Fraternity History

For the 10th anniversary of our fraternity, we had a celebration and invited fraternities throughout the Twin Cities to celebrate with us. As part of the program, Mary Witzman wrote and presented a history of the fraternity. That history is presented here.

APRIL 9, 1989


As we celebrate our tenth anniversary, we need to review the past 10 years and ask ourselves, What was it that brought us together as Secular Franciscans?, As individuals, what were we seeking?, and How have we met those goals?.

When the. Franciscan Friars of the Third Order Regular came to St. Bridget�s in about 1976, they brought ideas and values that were foreign to us. They dressed different - we weren�t used to priests dressed in long robes, with a white rope around their waist and a hood on their back. They used words like "Community" and "This is your parish. We are here to serve". What ever happened to I am your pastor and this is how we will do things at St. Bridget". They asked parishioners to shake hands (in church, yet) - can you believe that. If that wasn�t enough, they even initiated hugging. Well you can imagine the parishioners were shocked and confused. They didn�t quite know what to make of these new priests, or what they were all about. These Friars dared to be different, and they had a charisma that could not be defined or explained. There was a something about the Friars that was so different, so unique - that attracted a small group of men and women, who, too, dared to be different, and they eventually became the first Secular Franciscans from St. Bridget�s parish. These seven men and women realized there was something more here than just a few Friars who dressed, talked, and behaved differently, and they wanted to know more about that Franciscan charisma they could feel and sense; and in 1978 the St. Anthony of Padua Secular Franciscan Fraternity was formed. The first meetings were held in the rectory living room and the Friars were there to encourage and assist this infant group in every way. Father Eugene Corica, who was Pastor then, encouraged and promoted the idea of a Secular Franciscan Fraternity at St. Bridget. Brother Alexis Nagel became the first Spiritual Assistant and he was extremely instrumental in the fraternity�s development.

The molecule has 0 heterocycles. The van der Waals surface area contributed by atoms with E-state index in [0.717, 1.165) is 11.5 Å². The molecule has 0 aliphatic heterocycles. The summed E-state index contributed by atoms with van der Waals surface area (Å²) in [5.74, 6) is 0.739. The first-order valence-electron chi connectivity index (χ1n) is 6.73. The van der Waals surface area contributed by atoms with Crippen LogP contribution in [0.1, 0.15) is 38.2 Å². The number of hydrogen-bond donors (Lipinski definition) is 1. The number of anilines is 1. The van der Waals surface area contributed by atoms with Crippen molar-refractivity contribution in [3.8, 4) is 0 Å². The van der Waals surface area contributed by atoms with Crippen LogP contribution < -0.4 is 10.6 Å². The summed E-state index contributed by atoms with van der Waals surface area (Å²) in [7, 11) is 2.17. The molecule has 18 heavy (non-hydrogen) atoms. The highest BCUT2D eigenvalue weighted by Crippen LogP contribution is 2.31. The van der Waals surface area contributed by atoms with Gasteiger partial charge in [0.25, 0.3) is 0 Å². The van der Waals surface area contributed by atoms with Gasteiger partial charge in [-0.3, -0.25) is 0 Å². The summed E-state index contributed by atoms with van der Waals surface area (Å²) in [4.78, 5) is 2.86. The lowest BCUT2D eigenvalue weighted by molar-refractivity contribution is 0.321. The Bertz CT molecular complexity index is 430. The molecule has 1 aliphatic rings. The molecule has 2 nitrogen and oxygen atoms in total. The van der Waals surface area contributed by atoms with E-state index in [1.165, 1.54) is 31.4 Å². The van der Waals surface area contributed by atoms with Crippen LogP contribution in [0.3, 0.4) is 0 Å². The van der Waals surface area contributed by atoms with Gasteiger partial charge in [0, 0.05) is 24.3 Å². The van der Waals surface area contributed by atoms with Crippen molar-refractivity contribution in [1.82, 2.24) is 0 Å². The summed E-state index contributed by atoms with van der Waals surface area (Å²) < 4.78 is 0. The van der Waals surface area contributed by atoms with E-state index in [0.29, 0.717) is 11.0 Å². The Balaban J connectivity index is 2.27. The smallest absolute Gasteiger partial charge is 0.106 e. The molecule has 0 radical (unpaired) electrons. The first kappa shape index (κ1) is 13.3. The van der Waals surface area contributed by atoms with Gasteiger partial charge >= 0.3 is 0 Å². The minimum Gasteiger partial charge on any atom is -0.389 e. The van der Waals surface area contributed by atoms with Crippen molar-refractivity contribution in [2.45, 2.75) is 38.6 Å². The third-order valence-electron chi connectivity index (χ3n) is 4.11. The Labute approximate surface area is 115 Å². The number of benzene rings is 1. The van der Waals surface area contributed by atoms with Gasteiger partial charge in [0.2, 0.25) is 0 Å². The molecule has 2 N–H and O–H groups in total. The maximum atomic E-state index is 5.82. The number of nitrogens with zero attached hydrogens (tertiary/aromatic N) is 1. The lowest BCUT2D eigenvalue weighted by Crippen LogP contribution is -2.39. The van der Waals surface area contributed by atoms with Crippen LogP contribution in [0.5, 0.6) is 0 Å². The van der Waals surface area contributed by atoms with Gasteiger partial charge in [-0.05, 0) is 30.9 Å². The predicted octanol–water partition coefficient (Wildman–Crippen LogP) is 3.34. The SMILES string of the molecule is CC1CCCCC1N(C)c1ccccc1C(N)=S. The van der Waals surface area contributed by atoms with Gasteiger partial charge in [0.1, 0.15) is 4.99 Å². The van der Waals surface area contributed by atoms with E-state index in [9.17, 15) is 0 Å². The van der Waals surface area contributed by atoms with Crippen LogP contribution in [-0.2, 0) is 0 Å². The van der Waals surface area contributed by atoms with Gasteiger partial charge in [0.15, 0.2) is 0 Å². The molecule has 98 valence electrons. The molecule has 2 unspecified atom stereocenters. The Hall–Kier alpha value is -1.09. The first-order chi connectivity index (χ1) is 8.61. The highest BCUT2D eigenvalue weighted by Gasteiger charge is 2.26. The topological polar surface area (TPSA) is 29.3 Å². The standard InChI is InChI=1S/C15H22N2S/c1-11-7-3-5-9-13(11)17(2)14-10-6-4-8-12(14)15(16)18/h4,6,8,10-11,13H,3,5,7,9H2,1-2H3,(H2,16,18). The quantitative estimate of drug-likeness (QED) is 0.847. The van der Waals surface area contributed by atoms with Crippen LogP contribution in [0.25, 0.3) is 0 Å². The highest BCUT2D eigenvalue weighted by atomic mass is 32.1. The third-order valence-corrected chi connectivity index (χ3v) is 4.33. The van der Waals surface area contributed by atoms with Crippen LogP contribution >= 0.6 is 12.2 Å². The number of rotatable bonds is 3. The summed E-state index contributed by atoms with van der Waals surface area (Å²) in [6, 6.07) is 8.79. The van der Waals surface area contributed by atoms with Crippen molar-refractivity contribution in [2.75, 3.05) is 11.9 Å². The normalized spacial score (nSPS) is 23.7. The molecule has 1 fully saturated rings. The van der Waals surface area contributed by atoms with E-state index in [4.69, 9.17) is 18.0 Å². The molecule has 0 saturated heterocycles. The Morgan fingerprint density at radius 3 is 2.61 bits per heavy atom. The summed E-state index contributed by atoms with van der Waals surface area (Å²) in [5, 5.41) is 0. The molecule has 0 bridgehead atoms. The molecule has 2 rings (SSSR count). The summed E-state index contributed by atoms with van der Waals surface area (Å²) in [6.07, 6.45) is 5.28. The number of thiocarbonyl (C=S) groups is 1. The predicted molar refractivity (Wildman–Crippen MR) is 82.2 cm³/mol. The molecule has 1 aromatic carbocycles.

Father Eugene and Brother Alexis arranged for Dick Morton, then President of the St. Thomas Moore Fraternity in Inver Grove Heights, to serve as Formation Director. Dick Morton gave freely of his time, efforts, and talent to assist this developing fraternity. Our fraternity was the first to use Father Benet Fonk�s new formation material entitled, Fully Mature With The Fullness of Christ. This material was still in the printing stage as the fraternity was developing and as quickly as the lessons came off the press, copies were made and distributed and they became the cornerstone of this new group. The entire Secular Franciscan community was observing this infant group for response and reaction to the new formation program. We were in a fish bowl, so to speak, with everyone critiquing and evaluating this new material.

The formation program and the core group did well and all seven professed in March 1979. Now seven more (this time lay men and women) had that magnetic charisma - that same something - and another seven were attracted by this magnetism and they, too, entered formation. Shortly thereafter the New Secular Franciscan Rule was introduced and this young fraternity, filled with zeal and enthusiasm, was growing and developing. They now had insight into what the Secular Franciscan Order was all about, they had a brand new Rule for guidance and direction, they had a Spiritual Assistant, and they had the inspiration, encouragement, and assistance of the Friars. So what more could this infant group need?

What they needed at this point was a sense of community, a sense of a much larger Secular Franciscan organization. The young leaders became involved with the Upper Midwest District where they met with secular leaders of fraternities from the entire upper Midwest. The District Committee met periodically for workshops, social gatherings, or information meetings, and there were many opportunities to exchange ideas, to discover what other fraternities were doing, and to work with this larger group � some even held leadership positions on the District Committee. Through this district involvement, they were also exposed to the Sacred Heart Province in Chicago. Some of the members attended provincial workshops, seminars, etc. and they assisted in hosting the National Conference held in the Twin cities in 1985. Because our fraternity is established with the Immaculate Conception Province in the East, we have the unique opportunity to receive guidance and assistance from two provinces.